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Plasma astrophysics

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A field of physics that is growing in interest worldwide that tackles such astrophysical phenomena as the source of violent space weather and the formation of stars.

A.J. Stewart Smith, Princeton's first dean for research, becomes vice president for PPPL

A. J. Stewart Smith, the Class of 1909 Professor of Physics, served as Princeton's first dean for research from 2006 to 2013. On July 1 he begins a newly created position as vice president for the U.S. Department of Energy's (DOE) Princeton Plasma Physics Laboratory (PPPL).

In his tenure as dean, Smith built the Office of the Dean for Research from its inception into a fully functioning department of professionals dedicated to making the University research activities run smoothly.

PPPL partners with China in an ambitious new center for fusion research

The U.S. Department of Energy’s Princeton Plasma Physics Laboratory (PPPL) has joined with five leading Chinese research institutions to form an international center to advance the development of fusion energy. Creators of the center organized its framework in March at a two-day session in Hefei, China, that brought together leaders of the world’s major fusion programs.

COLLOQUIUM: Laboratory Study of Magnetic Reconnection: Recent Discoveries on MRX

Magnetic reconnection is a phenomenon of nature in which magnetic field lines change their topology in plasma and convert magnetic energy to particles by acceleration and heating. It is one of the most fundamental processes at work in laboratory and astrophysical plasmas. Magnetic reconnection occurs everywhere: in solar flares; coronal mass ejections; the earth’s magnetosphere; in the star forming galaxies; and in plasma fusion devices.

COLLOQUIUM: "Laboratory Dynamos"

One of the most fundamental tenets of astrophysical plasma physics is that magnetic fields can be stretched and amplified by flowing plasmas. In the right geometry, this can even lead to the self-generation of magnetic fields from flow through the dynamo process, a positive feedback instability where seed magnetic fields are stretched and amplified by flow in such a way as to reinforce the initial seed. This happens only when plasma is highly conducting, fast flowing, and when the magnetic field is weak. Laboratory plasmas exploring this parameter regime are surprisingly rare.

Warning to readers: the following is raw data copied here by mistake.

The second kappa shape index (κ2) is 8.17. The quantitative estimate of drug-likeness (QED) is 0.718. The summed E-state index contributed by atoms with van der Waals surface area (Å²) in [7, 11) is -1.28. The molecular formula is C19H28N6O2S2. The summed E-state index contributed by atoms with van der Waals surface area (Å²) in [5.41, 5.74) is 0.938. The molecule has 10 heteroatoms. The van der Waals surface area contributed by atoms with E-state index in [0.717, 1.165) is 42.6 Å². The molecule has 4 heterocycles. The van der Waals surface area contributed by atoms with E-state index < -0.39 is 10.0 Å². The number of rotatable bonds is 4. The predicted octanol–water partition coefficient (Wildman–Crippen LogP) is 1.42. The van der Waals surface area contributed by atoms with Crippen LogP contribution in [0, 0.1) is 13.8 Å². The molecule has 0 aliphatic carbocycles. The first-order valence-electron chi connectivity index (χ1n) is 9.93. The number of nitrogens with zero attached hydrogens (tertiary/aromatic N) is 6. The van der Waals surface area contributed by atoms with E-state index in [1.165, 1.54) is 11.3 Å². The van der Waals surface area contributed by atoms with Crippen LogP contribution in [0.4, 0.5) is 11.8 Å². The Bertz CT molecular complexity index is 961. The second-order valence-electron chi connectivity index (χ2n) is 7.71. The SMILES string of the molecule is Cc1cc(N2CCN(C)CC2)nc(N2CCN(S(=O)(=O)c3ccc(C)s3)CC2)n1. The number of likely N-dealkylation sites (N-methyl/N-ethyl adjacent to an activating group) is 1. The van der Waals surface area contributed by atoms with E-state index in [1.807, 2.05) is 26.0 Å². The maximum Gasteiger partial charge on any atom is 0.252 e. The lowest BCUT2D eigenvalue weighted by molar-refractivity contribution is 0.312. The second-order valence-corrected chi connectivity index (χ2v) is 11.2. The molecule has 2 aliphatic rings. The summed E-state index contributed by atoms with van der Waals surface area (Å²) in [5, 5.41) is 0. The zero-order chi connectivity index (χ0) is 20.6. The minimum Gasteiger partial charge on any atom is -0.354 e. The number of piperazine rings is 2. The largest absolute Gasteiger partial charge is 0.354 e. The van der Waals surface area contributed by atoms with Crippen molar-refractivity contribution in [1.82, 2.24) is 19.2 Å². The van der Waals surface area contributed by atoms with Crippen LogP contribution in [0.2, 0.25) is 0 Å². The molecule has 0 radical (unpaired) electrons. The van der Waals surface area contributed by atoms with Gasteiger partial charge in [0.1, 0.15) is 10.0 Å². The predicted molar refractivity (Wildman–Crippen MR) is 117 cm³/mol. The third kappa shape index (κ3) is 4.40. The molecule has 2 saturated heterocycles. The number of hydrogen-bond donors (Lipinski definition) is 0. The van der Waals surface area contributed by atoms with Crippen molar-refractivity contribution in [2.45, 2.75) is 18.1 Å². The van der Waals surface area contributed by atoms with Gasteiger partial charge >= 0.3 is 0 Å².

COLLOQUIUM: The Alfvénic Motions of the Sun's Outer Atmosphere

In 2005 a novel imaging spectro-polarimeter, the Coronal Multi-channel Polarimeter (CoMP), was deployed to the Evans Facility in Sunspot, NM to measure the solar corona’s magnetic field. The design of the instrument permitted it to capture something quite unexpected – the ubiquitous Alfvénic motion of the coronal plasma. Shortly thereafter the NASA/JAXA Hinode mission observed the roots of the Alfvénic motion in the complex chromospheric boundary region between the Sun’s surface and the corona.

PPPL physicists win supercomputing time to simulate key energy and astrophysical phenomena

Three teams led by scientists at the U.S. Department of Energy’s (DOE) Princeton Plasma Physics Laboratory (PPPL) have won major blocks of time on two of the world’s most powerful supercomputers. Two of the projects seek to advance the development of nuclear fusion as a clean and abundant source of energy by improving understanding of the superhot, electrically charged plasma gas that fuels fusion reactions.

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Princeton Plasma Physics Laboratory is a U.S. Department of Energy national laboratory managed by Princeton University.

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